I think it's harder to start from scratch. It can be confusing and challenging to start something with no real point of reference, and for us, picking a homesite was no exception.
Early in our journey to the farm, and well before we officially left city life, we bought an RV. We had been using borrowed RV's for extended trips to my in-laws homestead next door, and given the tiny space they were living in while building a house of their own, we needed a place for our family. The initial use for the RV was only a temporary place for us to stay while visiting, but it became so much more.
As we transitioned to the farm in earnest, the RV became our home. But a family of four living in 30 feet is not a comfortable situation. Looking back, we grew as a family while we struggled to find a balance between parenting and work, but we had a lot of challenges. That made us all the more committed to getting our homesite ready. The RV was most certainly a provision to allow us to start the journey, but it couldn't stay that way for long.
The trouble was, with 25 acres to choose from on our own property, we didn't know where to get started. The RV was located next door at my in-laws, we didn't have any utilities, and daily life was happening in a space outside our own land. We had to be intentional in our commitment to go and discover our own place, and in that discovery, made decisions about what we wanted and where to put some stakes in the ground. One reason I bring up the RV is to highlight that we had a temporary space for our family while we learned about our land. It allowed us to avoid making knee jerk decisions and gave us the freedom to start small and slow.
Getting to the point, what we did know was we didn't want to be close to the main highway. We felt it was safer for the kids to be raised back away from the road, and we liked the idea of having a bit of privacy too. With nothing more in mind, we set out find our future homesite. With a little luck, and a lot of grace, we found it.
Here are some tips and ideas that helped us finally make the choice on where to start clearing our homesite.
Go for a walk
Get to know your land. Go on foot and see if you can find level ground. We have a bunch of hills that could have been a major issue. We didn't know then, but we have a ton of very shallow granite on our property, and the site work to excavate with the rocks in mind would have added to our costs in a significant way. Finding a level plot was key, and we could have missed out had we not taken frequent walks through the woods.
Go for another walk (in the rain)
Rain is a big deal. You need to know how it's going to impact your land. If you've got this lovely, level plot picked out, but it's in a bowl and it floods every time it rains, it's probably not the ideal homesite. But don't let your scope be limited to just the homesite. Also look at potential access roads you'll need to get on and off the property. Will these roads need any special attention for drainage? These kinds of questions can help you make good decisions early on and avoid expensive re-do's down the road.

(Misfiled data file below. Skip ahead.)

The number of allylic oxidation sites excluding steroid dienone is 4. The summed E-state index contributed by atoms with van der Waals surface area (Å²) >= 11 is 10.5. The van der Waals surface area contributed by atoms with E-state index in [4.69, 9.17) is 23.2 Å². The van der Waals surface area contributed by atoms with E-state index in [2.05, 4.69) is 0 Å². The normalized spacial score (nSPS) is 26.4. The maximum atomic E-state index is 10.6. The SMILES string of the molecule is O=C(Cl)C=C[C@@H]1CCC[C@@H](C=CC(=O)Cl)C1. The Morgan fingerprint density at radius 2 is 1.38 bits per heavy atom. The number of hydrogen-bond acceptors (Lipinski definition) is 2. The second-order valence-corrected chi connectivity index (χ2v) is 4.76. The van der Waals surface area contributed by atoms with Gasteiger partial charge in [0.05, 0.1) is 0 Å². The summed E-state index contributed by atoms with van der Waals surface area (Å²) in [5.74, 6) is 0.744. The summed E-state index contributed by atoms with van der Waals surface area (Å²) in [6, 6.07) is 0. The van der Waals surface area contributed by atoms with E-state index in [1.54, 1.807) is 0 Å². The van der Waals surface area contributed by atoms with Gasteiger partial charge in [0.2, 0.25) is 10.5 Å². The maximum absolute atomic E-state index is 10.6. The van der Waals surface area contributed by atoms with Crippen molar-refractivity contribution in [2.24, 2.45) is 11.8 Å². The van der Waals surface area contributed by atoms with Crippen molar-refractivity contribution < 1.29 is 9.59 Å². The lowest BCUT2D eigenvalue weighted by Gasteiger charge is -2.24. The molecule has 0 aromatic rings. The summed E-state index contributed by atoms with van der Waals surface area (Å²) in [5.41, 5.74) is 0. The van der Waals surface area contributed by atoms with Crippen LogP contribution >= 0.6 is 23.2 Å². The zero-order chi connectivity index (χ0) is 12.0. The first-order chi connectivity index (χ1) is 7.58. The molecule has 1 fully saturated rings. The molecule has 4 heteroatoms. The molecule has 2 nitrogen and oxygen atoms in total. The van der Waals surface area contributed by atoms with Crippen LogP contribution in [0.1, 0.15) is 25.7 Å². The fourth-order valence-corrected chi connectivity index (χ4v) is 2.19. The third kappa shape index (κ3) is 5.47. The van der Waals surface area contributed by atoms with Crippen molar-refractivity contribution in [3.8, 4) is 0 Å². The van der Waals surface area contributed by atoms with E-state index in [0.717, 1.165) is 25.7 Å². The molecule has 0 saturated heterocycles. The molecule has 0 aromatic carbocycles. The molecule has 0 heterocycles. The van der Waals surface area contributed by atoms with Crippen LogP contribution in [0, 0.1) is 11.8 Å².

Factor in the utilities
The very first permit I had to pull was a septic permit. It might be one of the last things you'll want to think about, but it needs to be on the top of the list. It can make or break a homesite. The second permit was for power. Our electric provider required a 30 foot wide lane to bring in overhead primary lines from the road. This was not a trivial task. The last big utility would be your water source. Our well was drilled uphill from our home and septic site. But had we not considered it up front, we could have easily had conflicts with the well and septic systems. Just think about it like a puzzle and make all the pieces fit.
Make a decision and run with it
It wasn't easy knowing when to start clearing land. But I had to start somewhere. When we found a patch of grass on a level area that had good lanes for a road or driveway, we got out the chainsaw and tractor, and started whacking things. Slowly, one tree at a time, we started seeing where we needed to push the edges of our homesite. It was an exercise in persistence. The landscape changes with every tree you take out, and you don't want to take out more than you need. Our plan to clear the smaller brush to give us a better view while saving large trees paid off in the end. Some of our larger oak and pecan trees would have been devastating to lose. It was a treasure to uncover such beautiful trees being hidden behind young pines and cedars. Tiffany said it was like removing the forest in order to see the trees. In this active discovery of the landscape, we made choices of where and how we wanted to shape our space. In the end, you'll know when you're happy with it. Just keep at it. It's a slow road if you're working it yourself, but totally worth it.
Don't be a lone wolf
One last thing to note is that I didn't have to make these decisions in a vacuum. The local health department has a wonderful environmental health specialist who helped me with the septic, the power engineer came out and was very willing to walk our property and discuss options for bringing power in, and the well drillers came out and helped provide some advice on where they thought would be the best locations for us to have water. Don't isolate yourself and think you have to make the decisions first. Sometimes just picking up the phone to ask for advice is all you need to get the ball rolling.
I hope this helps. If we can help answer any other questions you might have, please let me know at firstname.lastname@example.org.